Utah's Odd Liquor Laws Kill Some of the Buzz
The state's liquor laws are ... unusual
By Sarah Whitmire,  Newser Staff
Posted Jul 23, 2011 6:05 AM CDT
If you can see these, you aren't in Utah.   (Shutterstock)

(Newser) – Happy hour never comes, you'll never see a restaurant bartender mix your drink, stiff drinks are a no-no, and don't even bother asking about a drink special … welcome to Utah! Though the state's infamously strict liquor laws lightened up considerably in 2009, the system remains rife with quirks—but that hasn't stopped bar owners from accepting the challenge of dispensing alcohol in the widely conservative state, the New York Times reports. Salt Lake City is now home to 118 bars, many of which argue that although Utah has come a long way in little time, the restrictions around serving alcohol are excessive to the point of hurting business.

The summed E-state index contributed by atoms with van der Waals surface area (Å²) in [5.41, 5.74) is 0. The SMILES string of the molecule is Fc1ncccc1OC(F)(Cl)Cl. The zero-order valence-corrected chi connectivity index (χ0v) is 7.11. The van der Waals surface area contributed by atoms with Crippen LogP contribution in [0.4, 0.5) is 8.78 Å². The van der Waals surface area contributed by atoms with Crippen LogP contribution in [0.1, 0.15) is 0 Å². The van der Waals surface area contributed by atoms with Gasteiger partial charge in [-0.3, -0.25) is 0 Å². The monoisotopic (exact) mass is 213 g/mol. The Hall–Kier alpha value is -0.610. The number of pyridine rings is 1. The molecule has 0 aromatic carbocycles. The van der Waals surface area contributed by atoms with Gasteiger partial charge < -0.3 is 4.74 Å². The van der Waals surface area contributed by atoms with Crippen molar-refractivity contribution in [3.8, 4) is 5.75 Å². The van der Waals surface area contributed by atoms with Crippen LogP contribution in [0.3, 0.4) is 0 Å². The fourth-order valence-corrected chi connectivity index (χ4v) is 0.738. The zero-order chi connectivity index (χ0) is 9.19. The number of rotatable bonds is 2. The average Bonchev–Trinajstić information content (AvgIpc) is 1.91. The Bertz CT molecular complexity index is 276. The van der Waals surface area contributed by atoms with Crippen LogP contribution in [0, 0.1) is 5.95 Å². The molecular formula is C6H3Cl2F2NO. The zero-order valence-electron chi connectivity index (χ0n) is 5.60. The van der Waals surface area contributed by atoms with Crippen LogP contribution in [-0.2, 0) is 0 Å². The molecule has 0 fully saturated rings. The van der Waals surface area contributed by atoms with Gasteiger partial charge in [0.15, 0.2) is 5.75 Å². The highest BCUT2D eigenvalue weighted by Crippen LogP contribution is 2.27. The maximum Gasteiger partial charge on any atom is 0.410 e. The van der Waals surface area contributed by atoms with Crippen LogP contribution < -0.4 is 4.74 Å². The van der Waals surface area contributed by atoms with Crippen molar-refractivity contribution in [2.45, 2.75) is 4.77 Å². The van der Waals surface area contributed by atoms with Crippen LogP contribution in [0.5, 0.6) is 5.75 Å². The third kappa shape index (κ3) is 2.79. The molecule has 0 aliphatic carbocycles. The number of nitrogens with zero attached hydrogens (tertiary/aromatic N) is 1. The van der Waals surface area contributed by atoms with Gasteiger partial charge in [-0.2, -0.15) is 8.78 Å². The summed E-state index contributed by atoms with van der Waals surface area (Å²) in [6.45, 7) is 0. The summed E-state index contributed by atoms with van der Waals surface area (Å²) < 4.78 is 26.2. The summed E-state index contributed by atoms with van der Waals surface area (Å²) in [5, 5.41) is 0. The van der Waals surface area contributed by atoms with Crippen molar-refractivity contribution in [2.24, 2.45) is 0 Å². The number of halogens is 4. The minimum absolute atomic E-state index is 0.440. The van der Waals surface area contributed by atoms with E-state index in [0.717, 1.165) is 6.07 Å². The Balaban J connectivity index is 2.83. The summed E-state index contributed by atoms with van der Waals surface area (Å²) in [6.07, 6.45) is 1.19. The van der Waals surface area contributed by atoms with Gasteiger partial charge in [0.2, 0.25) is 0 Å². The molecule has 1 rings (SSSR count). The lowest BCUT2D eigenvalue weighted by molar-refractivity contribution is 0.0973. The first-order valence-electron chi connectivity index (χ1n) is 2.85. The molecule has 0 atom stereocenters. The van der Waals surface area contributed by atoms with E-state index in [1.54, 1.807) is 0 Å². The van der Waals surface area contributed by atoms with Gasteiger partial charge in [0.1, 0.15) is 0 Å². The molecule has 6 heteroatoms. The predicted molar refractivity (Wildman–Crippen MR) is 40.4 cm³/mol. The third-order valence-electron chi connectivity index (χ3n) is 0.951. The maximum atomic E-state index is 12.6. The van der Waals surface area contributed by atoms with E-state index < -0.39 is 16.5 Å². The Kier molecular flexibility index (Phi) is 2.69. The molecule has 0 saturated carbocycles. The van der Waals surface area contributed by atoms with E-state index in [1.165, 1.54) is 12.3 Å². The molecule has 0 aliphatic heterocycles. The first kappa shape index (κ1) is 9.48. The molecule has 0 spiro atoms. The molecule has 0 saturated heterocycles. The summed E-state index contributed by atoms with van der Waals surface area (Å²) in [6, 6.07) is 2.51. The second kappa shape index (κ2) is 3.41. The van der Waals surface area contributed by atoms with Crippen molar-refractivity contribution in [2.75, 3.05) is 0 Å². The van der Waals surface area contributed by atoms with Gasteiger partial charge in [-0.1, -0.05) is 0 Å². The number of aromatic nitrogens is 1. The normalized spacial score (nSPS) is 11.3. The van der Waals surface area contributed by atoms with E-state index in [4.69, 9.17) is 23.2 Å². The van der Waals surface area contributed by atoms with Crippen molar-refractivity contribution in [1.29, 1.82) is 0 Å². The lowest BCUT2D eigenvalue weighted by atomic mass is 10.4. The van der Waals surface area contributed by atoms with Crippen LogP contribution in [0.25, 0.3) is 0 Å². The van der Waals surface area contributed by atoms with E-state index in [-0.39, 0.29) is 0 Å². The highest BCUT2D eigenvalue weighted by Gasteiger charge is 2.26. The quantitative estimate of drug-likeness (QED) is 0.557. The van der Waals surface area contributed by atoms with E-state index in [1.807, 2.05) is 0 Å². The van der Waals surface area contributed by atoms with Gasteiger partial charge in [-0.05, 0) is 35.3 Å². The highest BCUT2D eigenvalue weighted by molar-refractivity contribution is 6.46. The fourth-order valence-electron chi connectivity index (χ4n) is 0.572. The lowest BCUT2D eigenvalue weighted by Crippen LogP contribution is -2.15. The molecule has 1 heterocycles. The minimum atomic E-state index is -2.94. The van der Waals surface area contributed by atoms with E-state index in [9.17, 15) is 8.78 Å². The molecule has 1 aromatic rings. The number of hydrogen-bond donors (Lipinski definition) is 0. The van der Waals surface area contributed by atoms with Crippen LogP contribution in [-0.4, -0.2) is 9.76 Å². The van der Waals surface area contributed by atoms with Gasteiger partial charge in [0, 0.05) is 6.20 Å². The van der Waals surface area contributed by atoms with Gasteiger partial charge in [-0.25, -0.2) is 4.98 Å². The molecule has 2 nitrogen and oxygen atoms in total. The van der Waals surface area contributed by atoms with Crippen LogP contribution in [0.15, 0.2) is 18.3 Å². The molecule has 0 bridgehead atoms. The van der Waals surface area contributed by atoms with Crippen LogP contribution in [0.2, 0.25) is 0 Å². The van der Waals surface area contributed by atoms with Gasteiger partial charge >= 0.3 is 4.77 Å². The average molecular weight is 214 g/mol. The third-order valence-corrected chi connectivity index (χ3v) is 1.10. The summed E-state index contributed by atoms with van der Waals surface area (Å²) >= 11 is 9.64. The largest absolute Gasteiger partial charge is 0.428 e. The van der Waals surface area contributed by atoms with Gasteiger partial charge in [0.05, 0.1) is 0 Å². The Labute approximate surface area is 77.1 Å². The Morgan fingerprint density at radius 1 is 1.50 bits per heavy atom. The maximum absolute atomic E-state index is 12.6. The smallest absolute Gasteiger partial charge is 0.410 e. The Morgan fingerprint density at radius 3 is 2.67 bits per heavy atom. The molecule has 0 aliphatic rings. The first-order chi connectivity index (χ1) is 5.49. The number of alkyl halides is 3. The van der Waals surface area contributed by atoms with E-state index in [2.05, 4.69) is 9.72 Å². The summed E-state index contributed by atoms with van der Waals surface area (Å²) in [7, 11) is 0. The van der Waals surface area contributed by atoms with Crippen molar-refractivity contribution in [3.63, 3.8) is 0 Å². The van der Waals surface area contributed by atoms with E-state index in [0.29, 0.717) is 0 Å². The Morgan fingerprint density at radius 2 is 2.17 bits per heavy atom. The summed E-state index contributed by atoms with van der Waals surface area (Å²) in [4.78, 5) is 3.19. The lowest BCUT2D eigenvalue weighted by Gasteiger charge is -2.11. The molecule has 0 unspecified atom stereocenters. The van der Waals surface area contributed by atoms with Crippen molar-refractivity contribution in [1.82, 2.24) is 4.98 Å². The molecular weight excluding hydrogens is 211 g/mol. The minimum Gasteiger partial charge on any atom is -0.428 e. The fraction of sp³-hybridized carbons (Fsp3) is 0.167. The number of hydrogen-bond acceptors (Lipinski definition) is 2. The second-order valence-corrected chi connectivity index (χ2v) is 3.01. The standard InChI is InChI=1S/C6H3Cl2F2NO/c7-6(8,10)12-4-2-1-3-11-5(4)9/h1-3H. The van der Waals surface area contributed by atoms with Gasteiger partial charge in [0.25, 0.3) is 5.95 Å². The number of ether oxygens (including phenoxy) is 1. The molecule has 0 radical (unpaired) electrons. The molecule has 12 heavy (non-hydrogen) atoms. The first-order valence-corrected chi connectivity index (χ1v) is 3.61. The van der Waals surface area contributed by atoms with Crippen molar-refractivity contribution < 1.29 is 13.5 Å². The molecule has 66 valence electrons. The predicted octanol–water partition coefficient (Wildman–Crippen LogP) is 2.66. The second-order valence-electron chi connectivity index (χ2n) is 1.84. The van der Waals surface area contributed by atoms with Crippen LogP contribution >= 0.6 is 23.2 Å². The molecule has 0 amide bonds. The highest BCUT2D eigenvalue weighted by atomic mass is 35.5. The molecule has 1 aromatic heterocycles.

Flash back to two years ago where Utah residents couldn't really drink at a bar, period. Instead would-be drinkers had to pay a fee to become a "member" of a "private club" (ie, bar). Then-governor and current presidential hopeful Jon Hunstman ended that law, but a flurry of strange ones remain. For instance, you can't order a "double" in Utah. Liquor bottles are topped with meters to ensure they pour only 1.5 ounces per drink. You can add other liquors to the drink, but only if they're marked "flavoring" and only if there's no more than 2.5 ounces of alcohol in the drink, total. OK: a gin and tonic and a shot of tequila on the side. Not OK: a gin and tonic and a shot of gin on the side.
 

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